BEIJING/SHANGHAI (Reuters) - China’s banking and insurance regulator issued revised rules on Tuesday that tighten actuarial reporting standards for life insurance firms, part of efforts to improve supervision and risk control in the country’s financial sector.
The new rules require life insurance firms to tighten management of their liabilities, create a reporting system to cover asset and liability terms that facilitate linkage between the two and strengthen cash flow.
In recent years, a score of Chinese insurers have invested in long-term projects, funded by issuing high-yield, short-term universal life insurance.
The regulator has expressed concern that the sudden withdrawal of funds from such short-term universal life products could have an impact on insurer cash flow.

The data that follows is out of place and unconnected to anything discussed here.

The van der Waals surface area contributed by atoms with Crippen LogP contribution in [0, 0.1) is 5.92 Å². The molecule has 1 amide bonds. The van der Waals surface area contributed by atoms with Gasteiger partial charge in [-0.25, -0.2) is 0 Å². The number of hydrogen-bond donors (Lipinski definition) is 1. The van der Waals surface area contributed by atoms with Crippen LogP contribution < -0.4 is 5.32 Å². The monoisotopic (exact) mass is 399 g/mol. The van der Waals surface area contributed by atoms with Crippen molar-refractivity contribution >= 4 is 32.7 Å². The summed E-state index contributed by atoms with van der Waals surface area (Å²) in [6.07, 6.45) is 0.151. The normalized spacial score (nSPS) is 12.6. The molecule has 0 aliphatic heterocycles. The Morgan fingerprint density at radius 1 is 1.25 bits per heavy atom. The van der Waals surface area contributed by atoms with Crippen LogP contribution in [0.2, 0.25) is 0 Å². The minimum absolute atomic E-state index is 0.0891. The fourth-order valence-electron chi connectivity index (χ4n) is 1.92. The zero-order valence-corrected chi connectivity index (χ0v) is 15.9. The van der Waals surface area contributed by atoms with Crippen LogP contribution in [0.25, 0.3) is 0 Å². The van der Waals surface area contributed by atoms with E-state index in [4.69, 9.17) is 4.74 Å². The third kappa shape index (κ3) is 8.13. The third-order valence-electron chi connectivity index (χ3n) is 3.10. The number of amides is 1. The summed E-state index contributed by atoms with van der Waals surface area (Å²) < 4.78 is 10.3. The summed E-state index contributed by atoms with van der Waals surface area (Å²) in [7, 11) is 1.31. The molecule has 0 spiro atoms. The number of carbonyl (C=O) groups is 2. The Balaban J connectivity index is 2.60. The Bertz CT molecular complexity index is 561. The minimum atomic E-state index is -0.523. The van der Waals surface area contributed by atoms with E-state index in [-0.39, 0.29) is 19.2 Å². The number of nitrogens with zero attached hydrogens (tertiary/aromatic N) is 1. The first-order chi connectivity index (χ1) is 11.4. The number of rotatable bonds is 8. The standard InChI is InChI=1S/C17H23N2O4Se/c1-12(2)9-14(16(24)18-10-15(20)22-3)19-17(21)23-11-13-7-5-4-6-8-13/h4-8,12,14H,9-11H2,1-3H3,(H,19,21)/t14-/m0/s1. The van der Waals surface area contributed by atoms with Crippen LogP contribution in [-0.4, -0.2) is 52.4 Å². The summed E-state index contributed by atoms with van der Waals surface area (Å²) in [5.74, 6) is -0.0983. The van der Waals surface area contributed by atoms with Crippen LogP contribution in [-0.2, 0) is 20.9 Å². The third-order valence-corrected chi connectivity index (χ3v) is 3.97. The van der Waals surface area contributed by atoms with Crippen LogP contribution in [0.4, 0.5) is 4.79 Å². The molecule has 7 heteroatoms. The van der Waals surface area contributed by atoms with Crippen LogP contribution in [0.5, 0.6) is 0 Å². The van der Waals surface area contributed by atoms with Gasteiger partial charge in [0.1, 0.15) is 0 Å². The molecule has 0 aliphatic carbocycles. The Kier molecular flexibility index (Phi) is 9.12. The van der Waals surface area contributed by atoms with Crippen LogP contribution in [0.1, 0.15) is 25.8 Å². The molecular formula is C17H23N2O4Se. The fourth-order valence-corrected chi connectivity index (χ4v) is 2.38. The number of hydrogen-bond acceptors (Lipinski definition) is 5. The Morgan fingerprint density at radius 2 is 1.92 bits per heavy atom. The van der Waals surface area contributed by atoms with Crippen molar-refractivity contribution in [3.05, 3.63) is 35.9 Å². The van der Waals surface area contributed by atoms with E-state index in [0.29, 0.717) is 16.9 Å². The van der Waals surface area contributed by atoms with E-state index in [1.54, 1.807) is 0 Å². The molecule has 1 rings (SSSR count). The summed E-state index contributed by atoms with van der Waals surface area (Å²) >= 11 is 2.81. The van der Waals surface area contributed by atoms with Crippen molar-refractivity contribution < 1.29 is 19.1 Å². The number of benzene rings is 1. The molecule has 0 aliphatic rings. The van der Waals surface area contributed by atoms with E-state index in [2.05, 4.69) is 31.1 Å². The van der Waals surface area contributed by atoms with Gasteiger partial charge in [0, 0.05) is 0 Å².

The rules also tighten the standards for hiring of chief actuaries, professionals who assess the probabilities of an event occurring among other things, on whose calculations insurance pricing is determined.
Rules have also been set out for punishment of life insurance firms with insufficient reserves, a serious mismatch of liabilities and assets and those who exhibit a major liquidity risk.
Reporting by Beijing Monitoring Desk and Engen Tham; Editing by Sunil Nair
Our Standards: The Thomson Reuters Trust Principles.